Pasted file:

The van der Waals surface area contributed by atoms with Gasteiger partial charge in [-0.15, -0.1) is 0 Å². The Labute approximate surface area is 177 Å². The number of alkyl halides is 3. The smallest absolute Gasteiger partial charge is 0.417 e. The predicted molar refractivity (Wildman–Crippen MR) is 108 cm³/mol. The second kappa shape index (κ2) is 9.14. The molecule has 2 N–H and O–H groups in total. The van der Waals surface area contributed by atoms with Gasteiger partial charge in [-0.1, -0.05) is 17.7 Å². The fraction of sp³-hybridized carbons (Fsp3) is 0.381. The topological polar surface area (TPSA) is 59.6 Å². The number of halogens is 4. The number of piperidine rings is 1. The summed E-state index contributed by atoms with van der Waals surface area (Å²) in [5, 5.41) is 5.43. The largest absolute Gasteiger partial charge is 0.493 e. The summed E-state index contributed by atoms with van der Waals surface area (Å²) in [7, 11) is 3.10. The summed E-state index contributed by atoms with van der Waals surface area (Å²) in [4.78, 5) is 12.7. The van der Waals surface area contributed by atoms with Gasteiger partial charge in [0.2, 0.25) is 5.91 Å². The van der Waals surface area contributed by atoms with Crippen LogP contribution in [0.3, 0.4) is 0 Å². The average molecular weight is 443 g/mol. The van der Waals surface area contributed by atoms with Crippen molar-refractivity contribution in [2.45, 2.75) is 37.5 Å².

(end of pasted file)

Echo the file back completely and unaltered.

The van der Waals surface area contributed by atoms with Gasteiger partial charge in [-0.15, -0.1) is 0 Å². The Labute approximate surface area is 177 Å². The number of alkyl halides is 3. The smallest absolute Gasteiger partial charge is 0.417 e. The predicted molar refractivity (Wildman–Crippen MR) is 108 cm³/mol. The second kappa shape index (κ2) is 9.14. The molecule has 2 N–H and O–H groups in total. The van der Waals surface area contributed by atoms with Gasteiger partial charge in [-0.1, -0.05) is 17.7 Å². The fraction of sp³-hybridized carbons (Fsp3) is 0.381. The topological polar surface area (TPSA) is 59.6 Å². The number of halogens is 4. The number of piperidine rings is 1. The summed E-state index contributed by atoms with van der Waals surface area (Å²) in [5, 5.41) is 5.43. The largest absolute Gasteiger partial charge is 0.493 e. The summed E-state index contributed by atoms with van der Waals surface area (Å²) in [7, 11) is 3.10. The summed E-state index contributed by atoms with van der Waals surface area (Å²) in [4.78, 5) is 12.7. The van der Waals surface area contributed by atoms with Gasteiger partial charge in [0.2, 0.25) is 5.91 Å². The van der Waals surface area contributed by atoms with Crippen LogP contribution in [0.3, 0.4) is 0 Å². The average molecular weight is 443 g/mol. The van der Waals surface area contributed by atoms with Crippen molar-refractivity contribution in [2.45, 2.75) is 37.5 Å².